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UBC Theses and Dissertations

Design, implementation and evaluation of stable bilateral teleoperation control architectures for enhanced telepresence Hashtrudi-Zaad, Keyvan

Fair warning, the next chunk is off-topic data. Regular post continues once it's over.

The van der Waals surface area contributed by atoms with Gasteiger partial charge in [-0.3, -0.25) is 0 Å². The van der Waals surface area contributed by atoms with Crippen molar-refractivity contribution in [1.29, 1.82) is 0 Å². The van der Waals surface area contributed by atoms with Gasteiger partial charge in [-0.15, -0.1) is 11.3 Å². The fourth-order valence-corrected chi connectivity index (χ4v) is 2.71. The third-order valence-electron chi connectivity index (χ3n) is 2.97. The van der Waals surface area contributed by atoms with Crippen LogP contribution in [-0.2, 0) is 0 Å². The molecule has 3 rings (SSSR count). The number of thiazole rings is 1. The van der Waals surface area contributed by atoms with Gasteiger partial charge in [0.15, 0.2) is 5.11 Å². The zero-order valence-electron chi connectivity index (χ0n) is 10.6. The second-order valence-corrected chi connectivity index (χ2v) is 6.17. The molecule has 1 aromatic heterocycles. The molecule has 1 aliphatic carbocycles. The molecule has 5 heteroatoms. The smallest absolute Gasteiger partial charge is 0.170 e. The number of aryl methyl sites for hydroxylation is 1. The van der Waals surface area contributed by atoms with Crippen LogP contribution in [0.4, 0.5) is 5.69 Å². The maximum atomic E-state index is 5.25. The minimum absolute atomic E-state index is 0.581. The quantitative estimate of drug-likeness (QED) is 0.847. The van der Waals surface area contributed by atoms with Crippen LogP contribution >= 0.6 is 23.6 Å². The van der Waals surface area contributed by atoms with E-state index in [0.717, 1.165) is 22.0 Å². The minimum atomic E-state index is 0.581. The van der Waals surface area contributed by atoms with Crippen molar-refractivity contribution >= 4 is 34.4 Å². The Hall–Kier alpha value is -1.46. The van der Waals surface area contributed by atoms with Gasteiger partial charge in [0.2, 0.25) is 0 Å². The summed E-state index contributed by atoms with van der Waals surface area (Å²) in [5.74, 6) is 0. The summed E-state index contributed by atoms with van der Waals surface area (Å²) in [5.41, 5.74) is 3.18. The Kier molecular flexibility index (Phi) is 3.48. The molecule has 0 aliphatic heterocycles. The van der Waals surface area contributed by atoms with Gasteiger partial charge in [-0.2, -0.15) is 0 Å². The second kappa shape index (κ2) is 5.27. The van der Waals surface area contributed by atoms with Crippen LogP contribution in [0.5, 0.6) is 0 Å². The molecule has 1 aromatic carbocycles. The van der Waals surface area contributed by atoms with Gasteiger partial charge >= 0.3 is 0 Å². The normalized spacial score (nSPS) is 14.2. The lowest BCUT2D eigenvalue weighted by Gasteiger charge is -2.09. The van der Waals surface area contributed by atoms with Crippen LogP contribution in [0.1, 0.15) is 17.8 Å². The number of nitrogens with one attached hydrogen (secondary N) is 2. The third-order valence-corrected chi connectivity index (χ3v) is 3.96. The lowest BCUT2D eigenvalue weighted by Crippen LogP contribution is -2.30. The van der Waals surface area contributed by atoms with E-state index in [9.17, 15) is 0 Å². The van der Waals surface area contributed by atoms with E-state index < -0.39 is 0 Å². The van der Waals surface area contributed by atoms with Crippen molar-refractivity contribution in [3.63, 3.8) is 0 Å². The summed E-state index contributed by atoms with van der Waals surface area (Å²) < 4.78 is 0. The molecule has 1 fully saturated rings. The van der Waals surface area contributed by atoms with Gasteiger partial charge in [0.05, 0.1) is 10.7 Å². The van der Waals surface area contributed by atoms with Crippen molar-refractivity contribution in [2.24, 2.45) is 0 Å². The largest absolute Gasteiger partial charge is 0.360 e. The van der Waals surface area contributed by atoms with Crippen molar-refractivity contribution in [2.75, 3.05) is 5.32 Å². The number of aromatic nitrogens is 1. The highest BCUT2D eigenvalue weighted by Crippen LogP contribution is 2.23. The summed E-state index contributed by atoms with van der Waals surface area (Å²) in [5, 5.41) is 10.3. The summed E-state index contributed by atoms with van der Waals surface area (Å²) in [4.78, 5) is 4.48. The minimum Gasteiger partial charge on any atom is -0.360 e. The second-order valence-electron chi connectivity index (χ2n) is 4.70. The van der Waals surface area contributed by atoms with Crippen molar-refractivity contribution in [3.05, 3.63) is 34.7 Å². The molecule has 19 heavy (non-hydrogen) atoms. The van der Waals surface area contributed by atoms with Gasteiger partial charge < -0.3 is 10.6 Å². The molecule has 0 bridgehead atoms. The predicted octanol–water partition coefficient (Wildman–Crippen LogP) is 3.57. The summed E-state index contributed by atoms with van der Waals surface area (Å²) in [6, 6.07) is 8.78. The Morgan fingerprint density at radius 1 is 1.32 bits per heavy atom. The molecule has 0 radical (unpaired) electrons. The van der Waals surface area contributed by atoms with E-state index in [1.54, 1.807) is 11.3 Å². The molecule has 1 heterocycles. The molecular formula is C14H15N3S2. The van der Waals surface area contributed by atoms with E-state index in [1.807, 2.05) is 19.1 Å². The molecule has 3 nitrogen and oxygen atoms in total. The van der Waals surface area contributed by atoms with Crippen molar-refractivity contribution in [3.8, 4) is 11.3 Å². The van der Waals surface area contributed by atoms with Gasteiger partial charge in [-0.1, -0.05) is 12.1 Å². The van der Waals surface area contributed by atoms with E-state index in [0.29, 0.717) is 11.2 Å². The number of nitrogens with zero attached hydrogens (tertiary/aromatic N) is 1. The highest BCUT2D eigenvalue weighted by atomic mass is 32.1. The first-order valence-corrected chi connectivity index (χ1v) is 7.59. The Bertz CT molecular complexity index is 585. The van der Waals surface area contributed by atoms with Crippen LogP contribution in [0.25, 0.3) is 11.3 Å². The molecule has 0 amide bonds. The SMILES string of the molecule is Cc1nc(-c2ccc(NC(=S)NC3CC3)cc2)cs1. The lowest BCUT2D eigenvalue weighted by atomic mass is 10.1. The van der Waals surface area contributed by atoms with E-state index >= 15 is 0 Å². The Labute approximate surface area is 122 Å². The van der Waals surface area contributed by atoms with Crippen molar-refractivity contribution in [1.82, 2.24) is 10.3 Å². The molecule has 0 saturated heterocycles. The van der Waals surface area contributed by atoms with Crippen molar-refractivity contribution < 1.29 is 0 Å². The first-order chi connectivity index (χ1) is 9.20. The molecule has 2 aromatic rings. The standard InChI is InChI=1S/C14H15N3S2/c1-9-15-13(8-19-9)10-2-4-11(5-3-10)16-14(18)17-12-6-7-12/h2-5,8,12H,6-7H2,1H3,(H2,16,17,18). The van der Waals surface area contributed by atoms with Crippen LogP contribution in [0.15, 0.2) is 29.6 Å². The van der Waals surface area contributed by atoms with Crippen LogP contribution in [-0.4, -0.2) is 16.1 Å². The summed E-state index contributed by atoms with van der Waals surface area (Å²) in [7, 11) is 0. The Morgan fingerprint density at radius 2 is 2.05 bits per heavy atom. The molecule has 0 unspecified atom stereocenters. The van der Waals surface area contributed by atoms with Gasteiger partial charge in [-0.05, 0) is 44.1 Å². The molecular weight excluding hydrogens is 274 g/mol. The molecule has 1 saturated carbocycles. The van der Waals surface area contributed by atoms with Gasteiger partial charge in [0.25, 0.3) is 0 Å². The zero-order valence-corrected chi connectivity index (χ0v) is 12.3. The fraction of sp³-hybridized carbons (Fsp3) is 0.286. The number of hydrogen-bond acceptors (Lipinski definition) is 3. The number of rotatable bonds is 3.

Teleoperation systems are designed to project the human sensing and manipulation ability at different scales to remote locations or to virtual worlds. The goal of any bilateral teleoperation controller design is to maintain stability in all circumstances while achieving desired performance, known as "transparency". Among a variety of proposed bilateral controllers, in theory, four-channel control architectures that incorporate master and slave position and force information exchange can provide stable perfect transparency. However, in practice, the need for stability robustness to communication-channel time-delays and dynamic uncertainties of unstructured environments limits performance severely. This thesis is concerned with the analysis of stability robustness and transparency of teleoperation systems, and performance optimization through the development and incorporation of new fixed-parameter and adaptive bilateral controllers. The stability and performance of teleoperation systems are analyzed by first providing a better understanding of the technical definition of transparency. In addition, the common interpretation of four-channel control architecture is extended to teleoperation systems with different master and slave manipulator structures. The stability and performance robustness of a number of well-known control architectures are analyzed and evaluated using network theory analysis tools such as the passivitybased Llewellyn's absolute stability criterion and the minima and dynamic ranges of the transmitted impedances. The analysis results provide clear guidelines on how to choose the control parameters in trading off stability robustness versus performance. The new fixed-parameter bilateral controllers which are developed for performance enhancement are simple in structure and easy to implement. The first group of controllers that benefit from the proper use of local feedback loops, is the class of transparency-optimized three-channel control architectures that can provide perfect transparency under ideal conditions. The robustness of the proposed architecture to delays is analytically investigated. The second group of controllers in which the priority is given to force control at one side and to position control at the other side, considerably reduces the force and position tracking errors. Spatial stability and performance of the proposed bilateral parallel force/position controller are analyzed. In support of the theoretical work, both fixed-parameter control schemes are tested on a master-slave experimental set-up. The new adaptive bilateral controllers are designed for increased robustness to delays and environment uncertainties. Using a novel geometric approach to impedance control, the four-channel bilateral variable impedance controller, featuring dual adjustment of the master and slave impedances based on the environment mechanical contact properties, is proposed. Experimental results on a remote excavation test-bed show stable contact and satisfactory force and position tracking. The second category of adaptive controllers rely on identification and reflection of the operator and environment mechanical impedances to the slave and master. It is shown that these control schemes can provide transparency in the presence of timedelays. A nonlinear least squares stiffness identification methodology for estimation of the environment contact location and impedance is also developed.

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